Swings by Jean-Honore Fragonard

Swings by Jean Honore Fragonard

Jean Honoré Fragonard’s painting “The Swing, or Happy Accidents of the Swing” is generally considered an exemplary example of gallant painting. In fact, there are all the signs of a gallant genre: the lady and gentlemen in the park, the juicy plot, the cupids, etc. However, as this picture of Fragonard occupies a key place not

only in the history of gallant culture of the XVIII century, but also in the history of visuality and is directly connected with the educational reform of the vision.

The program “Swing”, compiled by the customer, Baron St. Julien, is known from the words of Gabriel Francois Doyen, a historical and religious painter, originally addressed by Saint-Julien. Douayan’s story in the transfer of Colle is: “Do you believe,” Doyen said to me, “a few days after the appearance of my painting” Saint Genevieve “in the Salon, one noble person sent for me to order me a picture… He was in his” apartment “with his beloved… He started with courtesies and praise, and finished, saying that he wants to order me a picture…” I would like you to paint Madame on the swing, which the bishop shakes. And you put me in such a way that I can see the feet of this lovely creature; and the more you want to bring gaiety to this work, the better it will be ” . I confess, – said Doyen, – that this proposal, which I should not have expected in any way, in view of the nature of the motive underlying it, first embarrassed me and made me literally numb. I, however, recovered quickly enough to answer almost immediately: “Ah, monsieur, we must add to Madame’s shoes, slippers flying up into the air and picked up by Cupids.”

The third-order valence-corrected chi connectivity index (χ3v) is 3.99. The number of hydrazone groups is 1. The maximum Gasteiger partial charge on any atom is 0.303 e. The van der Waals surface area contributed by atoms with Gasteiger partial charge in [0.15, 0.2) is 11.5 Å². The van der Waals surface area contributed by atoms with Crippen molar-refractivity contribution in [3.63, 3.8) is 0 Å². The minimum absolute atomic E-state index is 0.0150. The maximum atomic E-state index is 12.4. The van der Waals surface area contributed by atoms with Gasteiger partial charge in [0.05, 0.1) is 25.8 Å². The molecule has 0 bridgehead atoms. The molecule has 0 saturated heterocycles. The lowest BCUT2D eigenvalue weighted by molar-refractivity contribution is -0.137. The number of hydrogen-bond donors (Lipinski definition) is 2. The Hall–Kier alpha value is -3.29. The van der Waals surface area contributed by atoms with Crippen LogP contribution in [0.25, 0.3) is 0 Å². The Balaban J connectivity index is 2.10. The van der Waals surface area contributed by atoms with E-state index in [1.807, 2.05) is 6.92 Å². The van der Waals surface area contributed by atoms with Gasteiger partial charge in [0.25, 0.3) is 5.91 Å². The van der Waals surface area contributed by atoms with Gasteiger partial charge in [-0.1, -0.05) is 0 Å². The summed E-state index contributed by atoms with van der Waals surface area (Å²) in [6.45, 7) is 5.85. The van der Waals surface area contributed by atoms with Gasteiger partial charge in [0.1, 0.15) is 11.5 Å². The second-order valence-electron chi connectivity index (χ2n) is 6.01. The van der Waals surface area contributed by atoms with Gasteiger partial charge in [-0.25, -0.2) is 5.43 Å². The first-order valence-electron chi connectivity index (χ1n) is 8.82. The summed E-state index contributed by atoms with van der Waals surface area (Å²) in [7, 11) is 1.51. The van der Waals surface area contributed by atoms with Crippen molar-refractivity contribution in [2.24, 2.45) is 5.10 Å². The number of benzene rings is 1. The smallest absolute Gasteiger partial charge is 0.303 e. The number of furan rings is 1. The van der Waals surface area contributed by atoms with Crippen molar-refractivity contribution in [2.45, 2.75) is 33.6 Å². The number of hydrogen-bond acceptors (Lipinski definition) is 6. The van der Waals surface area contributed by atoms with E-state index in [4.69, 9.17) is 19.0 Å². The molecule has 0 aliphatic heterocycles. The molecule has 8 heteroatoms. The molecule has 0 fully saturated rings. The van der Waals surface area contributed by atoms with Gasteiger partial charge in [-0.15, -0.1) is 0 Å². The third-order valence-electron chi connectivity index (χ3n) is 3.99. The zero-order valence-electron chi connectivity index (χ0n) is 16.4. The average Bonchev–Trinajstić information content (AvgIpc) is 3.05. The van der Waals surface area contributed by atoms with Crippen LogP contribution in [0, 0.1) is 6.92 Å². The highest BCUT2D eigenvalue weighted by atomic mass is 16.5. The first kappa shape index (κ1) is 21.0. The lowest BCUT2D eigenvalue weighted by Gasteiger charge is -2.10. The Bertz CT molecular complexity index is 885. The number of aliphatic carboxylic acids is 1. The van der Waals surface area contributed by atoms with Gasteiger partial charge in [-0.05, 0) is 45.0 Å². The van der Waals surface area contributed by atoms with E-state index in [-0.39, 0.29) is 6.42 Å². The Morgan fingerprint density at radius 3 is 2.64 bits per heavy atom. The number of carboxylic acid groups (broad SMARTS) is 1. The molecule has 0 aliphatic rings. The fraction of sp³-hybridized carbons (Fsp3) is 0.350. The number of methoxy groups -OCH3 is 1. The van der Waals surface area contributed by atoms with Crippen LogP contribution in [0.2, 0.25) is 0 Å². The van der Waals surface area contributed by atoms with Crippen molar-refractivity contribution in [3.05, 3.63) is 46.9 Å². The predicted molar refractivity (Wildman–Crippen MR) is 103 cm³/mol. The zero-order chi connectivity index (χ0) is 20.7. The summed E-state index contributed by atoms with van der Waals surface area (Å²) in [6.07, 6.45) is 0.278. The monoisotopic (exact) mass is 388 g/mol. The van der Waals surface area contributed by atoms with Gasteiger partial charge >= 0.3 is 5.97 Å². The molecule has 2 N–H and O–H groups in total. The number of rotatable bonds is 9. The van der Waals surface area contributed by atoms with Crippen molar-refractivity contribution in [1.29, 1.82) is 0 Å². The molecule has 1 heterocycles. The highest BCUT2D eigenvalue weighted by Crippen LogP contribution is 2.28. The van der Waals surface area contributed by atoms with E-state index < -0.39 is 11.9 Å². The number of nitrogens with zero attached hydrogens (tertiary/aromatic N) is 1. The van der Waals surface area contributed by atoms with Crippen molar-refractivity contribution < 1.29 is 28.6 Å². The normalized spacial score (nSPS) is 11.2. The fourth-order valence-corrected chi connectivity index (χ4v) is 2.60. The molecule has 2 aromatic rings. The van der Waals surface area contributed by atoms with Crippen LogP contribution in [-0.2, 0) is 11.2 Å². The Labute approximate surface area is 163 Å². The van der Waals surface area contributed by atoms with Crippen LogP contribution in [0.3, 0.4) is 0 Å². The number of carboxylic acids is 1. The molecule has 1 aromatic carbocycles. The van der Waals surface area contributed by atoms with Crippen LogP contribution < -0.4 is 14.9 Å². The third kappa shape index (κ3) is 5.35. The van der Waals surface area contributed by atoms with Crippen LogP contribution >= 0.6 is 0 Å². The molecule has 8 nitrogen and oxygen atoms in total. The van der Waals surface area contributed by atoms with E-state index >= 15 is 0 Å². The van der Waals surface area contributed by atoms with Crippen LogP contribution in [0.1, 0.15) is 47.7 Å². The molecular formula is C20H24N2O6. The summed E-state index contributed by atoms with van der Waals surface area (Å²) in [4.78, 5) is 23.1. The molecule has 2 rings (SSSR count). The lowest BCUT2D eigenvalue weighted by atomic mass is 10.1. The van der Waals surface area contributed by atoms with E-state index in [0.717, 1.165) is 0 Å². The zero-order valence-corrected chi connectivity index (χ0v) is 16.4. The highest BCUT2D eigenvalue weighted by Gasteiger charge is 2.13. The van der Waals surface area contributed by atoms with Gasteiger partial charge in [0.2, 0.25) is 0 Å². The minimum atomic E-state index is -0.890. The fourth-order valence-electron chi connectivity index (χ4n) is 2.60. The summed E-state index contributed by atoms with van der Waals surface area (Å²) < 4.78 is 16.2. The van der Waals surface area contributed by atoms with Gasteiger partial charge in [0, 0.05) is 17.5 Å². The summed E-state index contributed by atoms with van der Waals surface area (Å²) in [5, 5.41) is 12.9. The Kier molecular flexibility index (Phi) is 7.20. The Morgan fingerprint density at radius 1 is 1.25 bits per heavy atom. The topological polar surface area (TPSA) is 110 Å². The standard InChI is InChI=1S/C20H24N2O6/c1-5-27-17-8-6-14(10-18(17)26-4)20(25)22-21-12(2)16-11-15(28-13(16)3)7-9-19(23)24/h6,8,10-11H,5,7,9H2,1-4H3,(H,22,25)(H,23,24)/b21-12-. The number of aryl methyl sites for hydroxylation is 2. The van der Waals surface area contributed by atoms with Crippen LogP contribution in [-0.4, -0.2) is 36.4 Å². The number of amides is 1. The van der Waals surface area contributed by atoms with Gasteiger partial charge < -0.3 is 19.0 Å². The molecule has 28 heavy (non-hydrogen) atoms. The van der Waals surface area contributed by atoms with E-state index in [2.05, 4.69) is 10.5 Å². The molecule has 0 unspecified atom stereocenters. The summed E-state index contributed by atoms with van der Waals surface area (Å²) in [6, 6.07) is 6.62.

In the end, Doyen refused the order, recommending Fragonard instead. In the picture of Fragonard the bishop turned into a certain young man, but the customer himself is really depicted in the position he wanted. The shoe does fly into the air, but the cupid does not pick it up. But there are still cupids – in the form of park sculptures: cupids with a pitcher and “Thundering Cupid” Falcone. In the picture most of the canvas is occupied by the image of a dense greenery of the garden – in the foreground on the right is an old knobby trunk, a ruffling plexus of branches at the top edge, a sunlight in the depth, small flowers and leaves in the foreground. Against this background, a lush and complex silhouette of the pink dress of a young lady stands out; it swells and splits from the movement of the swing. This coral spot shines with the overflow of colorful nuances.

Transitions of tone from light to dense pink end with a red strip of a pillow on a swing. The very round-faced babe is written, of course, without a claim to the depth of the characteristic; in her eyes and smile, only the expression of fright and mischief flashes. Bishop Fragonard replaced with a more modest figure, and the owner of “charming creation” is depicted as a very young gentleman. The pink shoe flies into the air, but the cupids have turned into marble statues, as if contemplating what is happening.



Swings by Jean Honore Fragonard
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